Shamrock, pine and mint are hues that can add intensity to our cooking spaces.
Intense green – the color of envy – appears to be gaining on the more acidic yellow-greens shades we’ve been seeing over the last few years. Perhaps that’s a sign of new confidence about color or just a vagary of shifting tastes. But for me, intense color adds tremendous personality to an otherwise white kitchen [top] that’s elastic enough, stylewise, to put a very traditional Oriental rug on the floor, sandwich in a color and pattern that evokes the 1940s in the backsplash, and then go with ultra-modern Logico ceiling lights. This tile comes from Mosaic House, in New York City; the kitchen was designed by Katie Ridder.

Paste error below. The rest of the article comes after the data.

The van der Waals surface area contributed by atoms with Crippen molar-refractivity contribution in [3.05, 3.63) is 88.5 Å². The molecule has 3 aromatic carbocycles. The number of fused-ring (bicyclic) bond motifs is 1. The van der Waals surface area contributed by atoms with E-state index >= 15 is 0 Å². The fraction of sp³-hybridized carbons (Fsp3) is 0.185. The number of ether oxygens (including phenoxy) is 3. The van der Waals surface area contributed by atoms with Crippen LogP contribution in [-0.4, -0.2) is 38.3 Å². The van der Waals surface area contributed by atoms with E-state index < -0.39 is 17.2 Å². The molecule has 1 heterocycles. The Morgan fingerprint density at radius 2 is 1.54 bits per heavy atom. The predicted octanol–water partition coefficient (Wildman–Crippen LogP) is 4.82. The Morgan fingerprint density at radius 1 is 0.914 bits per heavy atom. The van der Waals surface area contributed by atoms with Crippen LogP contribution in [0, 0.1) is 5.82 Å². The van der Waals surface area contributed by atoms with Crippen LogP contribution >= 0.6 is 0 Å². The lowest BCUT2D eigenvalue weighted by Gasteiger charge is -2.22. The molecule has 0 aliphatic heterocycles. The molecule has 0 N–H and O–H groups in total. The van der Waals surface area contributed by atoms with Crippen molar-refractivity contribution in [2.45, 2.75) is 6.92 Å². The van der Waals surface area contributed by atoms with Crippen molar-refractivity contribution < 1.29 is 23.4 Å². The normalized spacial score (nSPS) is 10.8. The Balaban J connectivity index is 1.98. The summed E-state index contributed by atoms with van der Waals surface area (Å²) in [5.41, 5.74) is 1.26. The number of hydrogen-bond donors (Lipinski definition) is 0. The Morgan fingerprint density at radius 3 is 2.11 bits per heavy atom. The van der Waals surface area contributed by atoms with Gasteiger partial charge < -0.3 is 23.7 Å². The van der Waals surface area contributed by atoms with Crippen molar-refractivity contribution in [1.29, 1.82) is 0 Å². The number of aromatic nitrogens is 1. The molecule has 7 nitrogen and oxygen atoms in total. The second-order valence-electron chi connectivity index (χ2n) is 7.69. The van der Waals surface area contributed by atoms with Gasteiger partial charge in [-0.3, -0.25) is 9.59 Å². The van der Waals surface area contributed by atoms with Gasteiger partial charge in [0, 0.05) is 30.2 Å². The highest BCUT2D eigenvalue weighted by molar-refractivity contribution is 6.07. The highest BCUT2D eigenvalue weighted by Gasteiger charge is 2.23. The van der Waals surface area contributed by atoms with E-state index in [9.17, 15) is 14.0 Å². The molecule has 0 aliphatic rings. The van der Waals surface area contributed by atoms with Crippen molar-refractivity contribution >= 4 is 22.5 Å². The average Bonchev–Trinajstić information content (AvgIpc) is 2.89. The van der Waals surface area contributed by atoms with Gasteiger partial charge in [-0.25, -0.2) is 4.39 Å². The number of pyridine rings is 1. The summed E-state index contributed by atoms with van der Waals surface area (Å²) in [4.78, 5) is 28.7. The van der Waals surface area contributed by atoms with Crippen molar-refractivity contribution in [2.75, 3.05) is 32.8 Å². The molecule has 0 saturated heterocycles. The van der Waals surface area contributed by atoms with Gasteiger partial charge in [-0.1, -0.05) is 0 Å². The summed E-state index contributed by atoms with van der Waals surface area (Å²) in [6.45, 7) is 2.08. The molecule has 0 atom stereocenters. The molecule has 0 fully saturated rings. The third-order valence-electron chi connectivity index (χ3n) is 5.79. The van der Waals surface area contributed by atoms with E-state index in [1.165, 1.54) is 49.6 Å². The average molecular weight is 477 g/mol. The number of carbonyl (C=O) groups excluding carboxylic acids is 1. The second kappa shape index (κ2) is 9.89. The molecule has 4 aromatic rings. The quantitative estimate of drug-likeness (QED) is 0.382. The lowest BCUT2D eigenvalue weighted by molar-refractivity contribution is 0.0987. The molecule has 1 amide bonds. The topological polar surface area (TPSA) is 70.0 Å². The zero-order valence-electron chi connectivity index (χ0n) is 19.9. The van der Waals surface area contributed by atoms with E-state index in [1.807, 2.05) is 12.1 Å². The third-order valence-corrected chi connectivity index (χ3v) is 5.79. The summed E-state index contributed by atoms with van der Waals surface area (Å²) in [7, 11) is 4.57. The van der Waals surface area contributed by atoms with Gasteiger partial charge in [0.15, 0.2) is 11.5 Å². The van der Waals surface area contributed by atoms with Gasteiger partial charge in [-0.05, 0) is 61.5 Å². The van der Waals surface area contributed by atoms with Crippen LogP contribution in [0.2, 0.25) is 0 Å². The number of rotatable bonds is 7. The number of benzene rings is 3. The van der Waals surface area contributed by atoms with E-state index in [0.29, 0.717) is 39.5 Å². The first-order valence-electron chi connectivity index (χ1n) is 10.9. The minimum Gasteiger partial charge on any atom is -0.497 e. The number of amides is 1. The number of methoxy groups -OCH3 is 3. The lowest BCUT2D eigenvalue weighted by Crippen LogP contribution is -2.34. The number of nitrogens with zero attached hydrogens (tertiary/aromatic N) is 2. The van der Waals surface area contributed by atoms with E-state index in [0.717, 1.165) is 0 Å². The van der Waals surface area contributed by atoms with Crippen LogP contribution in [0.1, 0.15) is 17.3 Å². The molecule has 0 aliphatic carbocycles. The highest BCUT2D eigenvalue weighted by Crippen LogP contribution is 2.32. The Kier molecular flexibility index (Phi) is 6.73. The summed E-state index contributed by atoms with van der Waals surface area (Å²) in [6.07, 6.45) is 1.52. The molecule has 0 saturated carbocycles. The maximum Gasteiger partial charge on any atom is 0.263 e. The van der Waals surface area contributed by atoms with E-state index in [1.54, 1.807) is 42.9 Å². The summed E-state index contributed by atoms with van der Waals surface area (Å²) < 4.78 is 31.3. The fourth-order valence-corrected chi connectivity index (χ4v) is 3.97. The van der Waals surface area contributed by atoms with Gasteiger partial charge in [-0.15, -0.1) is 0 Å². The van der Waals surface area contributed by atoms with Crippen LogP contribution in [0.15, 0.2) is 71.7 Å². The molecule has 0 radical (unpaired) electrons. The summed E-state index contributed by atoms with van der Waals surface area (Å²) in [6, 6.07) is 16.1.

Let’s just say wall-to-wall green is really gutsy even when it’s this muted. I do adore the color of this kitchen which reminds me of what happens to pine needles when branches fall from the tree and they lose some of their color. And while there’s a layer of busy added here, with leaded glass pattern in the upper cabinets and so many accessories, there’s much to be admired from the twin stone farm sinks to details like the pot rack, plate rack and open storage for copper pots that send the signal: serious cook lives here.
Being a self-described tile junkie, it should be no surprise that I’d go for fully tiled kitchen walls. And I love the clean modernism implied by the mint-green mini subway mosaics designer Celerie Kemble used here. Although the color is bold, the small-scale of the tiles helps the space feel airy and spacious. And, of course, the big plus is that these walls will never need painting.